In a study as ambitious and complex as this, it is critical to have a robust framework on which to collect and analyse data. Janaagraha arrived at this framework over two years through research,expert consultation and ground experience. Here is a snapshot of the methodology which has gone into presenting these scores to you.
Scores are used to measure the broad categories such as Sanitation, Mobility etc that influence our quality of life in the city.
Each indicator is scored between 0 and 10 based on specific benchmarks. A 10 means your ward meets the benchmark. Wherever possible, the benchmarks are the standards defined by Union or State law, such as air pollution limits. Other benchmarks are based on research into Indian city life.
Using benchmarks, the indicators avoid subjective debates over what conditions are "good" or "bad". The scores report how close your ward is to the standards promised by your government (0 being the farthest and 10, closest).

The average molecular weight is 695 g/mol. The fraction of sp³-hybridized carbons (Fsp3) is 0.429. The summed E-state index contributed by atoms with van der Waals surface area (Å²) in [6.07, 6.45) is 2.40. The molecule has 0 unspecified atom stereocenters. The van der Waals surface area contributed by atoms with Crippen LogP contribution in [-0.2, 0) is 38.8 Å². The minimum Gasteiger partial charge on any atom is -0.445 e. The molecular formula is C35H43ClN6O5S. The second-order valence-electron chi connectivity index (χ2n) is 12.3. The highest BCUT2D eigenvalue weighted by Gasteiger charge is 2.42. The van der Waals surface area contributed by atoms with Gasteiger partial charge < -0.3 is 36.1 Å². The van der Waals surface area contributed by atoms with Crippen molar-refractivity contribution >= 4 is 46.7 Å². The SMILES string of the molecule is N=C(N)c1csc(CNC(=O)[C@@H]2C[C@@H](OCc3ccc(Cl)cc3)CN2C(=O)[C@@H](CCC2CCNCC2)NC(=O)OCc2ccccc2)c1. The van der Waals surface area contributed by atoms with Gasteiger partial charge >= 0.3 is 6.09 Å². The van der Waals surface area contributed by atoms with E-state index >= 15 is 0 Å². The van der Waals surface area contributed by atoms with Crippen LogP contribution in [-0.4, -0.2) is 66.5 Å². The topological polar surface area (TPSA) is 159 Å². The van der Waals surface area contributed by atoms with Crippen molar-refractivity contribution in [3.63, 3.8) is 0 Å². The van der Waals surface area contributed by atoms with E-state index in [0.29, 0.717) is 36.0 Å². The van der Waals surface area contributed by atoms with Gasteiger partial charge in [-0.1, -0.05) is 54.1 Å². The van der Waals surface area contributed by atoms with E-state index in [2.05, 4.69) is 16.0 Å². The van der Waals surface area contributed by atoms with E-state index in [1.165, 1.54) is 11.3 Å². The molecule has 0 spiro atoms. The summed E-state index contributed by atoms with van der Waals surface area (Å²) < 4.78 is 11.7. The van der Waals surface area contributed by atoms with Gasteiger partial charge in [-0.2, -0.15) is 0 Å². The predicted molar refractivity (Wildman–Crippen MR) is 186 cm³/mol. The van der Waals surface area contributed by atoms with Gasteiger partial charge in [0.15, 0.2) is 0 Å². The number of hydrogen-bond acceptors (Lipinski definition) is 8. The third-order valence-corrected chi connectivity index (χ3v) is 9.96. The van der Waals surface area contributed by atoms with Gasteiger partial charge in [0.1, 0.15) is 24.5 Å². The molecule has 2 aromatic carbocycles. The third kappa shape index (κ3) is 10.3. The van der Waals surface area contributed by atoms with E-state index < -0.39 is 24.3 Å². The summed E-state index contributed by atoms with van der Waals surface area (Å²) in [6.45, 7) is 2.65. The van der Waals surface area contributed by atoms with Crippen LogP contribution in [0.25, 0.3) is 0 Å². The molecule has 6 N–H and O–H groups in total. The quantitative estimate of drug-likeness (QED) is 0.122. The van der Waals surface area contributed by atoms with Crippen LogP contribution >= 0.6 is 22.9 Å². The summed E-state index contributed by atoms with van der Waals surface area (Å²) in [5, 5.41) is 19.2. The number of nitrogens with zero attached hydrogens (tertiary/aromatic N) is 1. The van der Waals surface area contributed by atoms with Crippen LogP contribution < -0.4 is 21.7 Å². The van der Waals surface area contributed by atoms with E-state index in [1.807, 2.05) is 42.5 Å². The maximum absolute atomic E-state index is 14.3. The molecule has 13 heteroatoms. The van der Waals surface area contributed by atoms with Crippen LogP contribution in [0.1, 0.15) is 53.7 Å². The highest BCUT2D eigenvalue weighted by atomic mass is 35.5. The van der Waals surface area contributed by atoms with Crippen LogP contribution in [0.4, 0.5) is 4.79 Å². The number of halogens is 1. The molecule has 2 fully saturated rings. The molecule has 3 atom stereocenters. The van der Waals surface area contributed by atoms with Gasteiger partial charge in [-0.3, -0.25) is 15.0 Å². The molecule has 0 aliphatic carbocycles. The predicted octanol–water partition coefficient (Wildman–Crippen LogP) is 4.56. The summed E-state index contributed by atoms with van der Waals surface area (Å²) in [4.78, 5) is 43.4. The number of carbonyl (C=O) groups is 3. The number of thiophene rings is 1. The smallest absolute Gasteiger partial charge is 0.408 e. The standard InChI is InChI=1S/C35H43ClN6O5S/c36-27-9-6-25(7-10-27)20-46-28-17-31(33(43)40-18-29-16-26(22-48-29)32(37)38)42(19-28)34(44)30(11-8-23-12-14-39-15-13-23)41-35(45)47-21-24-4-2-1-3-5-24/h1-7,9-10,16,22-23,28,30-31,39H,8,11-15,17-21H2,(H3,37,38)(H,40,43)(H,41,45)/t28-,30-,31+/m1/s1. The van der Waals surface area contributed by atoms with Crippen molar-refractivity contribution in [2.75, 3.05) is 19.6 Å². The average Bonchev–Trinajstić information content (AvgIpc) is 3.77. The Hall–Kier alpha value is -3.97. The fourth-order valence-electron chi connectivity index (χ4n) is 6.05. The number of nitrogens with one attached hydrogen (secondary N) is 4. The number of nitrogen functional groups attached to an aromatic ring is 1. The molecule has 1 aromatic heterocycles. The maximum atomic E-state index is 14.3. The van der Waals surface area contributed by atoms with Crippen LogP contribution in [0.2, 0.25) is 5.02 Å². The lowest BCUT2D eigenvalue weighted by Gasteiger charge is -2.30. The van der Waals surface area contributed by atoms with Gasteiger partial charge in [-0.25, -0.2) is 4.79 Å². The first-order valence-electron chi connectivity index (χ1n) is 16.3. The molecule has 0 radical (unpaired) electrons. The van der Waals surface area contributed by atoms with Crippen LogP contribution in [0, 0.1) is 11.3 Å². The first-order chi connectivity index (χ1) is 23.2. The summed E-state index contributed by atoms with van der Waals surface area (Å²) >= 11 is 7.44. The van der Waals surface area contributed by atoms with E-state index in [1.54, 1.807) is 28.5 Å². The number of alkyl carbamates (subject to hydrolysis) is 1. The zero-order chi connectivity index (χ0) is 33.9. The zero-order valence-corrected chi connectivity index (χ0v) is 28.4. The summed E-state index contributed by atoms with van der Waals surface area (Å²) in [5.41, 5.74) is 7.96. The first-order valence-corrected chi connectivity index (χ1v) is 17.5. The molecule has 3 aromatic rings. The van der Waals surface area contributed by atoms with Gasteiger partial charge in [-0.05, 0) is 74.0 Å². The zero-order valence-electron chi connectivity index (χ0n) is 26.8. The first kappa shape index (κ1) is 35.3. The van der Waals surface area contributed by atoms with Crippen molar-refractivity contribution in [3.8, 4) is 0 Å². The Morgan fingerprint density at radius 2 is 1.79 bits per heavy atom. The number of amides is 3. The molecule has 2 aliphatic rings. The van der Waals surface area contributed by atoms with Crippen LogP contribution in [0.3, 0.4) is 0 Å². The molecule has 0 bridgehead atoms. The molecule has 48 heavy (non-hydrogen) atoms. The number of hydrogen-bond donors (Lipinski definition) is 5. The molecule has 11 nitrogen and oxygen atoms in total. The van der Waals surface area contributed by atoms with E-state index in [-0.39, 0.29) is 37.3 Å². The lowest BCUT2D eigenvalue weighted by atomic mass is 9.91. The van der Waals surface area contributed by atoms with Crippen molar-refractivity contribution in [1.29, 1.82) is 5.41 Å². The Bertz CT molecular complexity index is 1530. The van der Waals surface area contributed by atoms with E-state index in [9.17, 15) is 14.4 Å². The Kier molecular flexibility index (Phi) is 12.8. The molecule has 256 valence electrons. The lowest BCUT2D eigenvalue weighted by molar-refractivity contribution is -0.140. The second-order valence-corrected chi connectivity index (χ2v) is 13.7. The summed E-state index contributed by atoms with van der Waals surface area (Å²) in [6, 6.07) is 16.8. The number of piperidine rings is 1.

Overall, the indicators had to be valid, objective, and reliable.
To ensure validity, the indicators were measured as directly as possible.
For example, to measure Road Cleanliness, Janaagraha surveyors combed the streets in each ward and marked down the rubbish they saw. It was also critical to avoid correlations (eg: "a good score in Road Cleanliness should mean a good score in Ground Water Quality").
Indicators had to be objective so citizens and government can act on them. To measure "Average Cost of Water" with perfect objectivity, the surveyors visited every home in a ward and recorded each household's income and water bill. Researchers can't reach all houses, so they sample a smaller pool of houses, carefully chosen to represent all the households in each ward. Objectivity is a top priority in sampling. Finally, indicators had to be reliable. The indicators do NOT use door-to-door travel time as an indicator in the Mobility category, because the times vary according to the particular road conditions each day.
The indicators are weighted according to their importance in your overall quality of life. For instance, access to water is weighted more than Quality of Water Supply. The second indicator is irrelevant unless the first is satisfied.
As you go through the scores for your ward remember these are not mere numbers, but actual tools for you as citizens to hold your government accountable.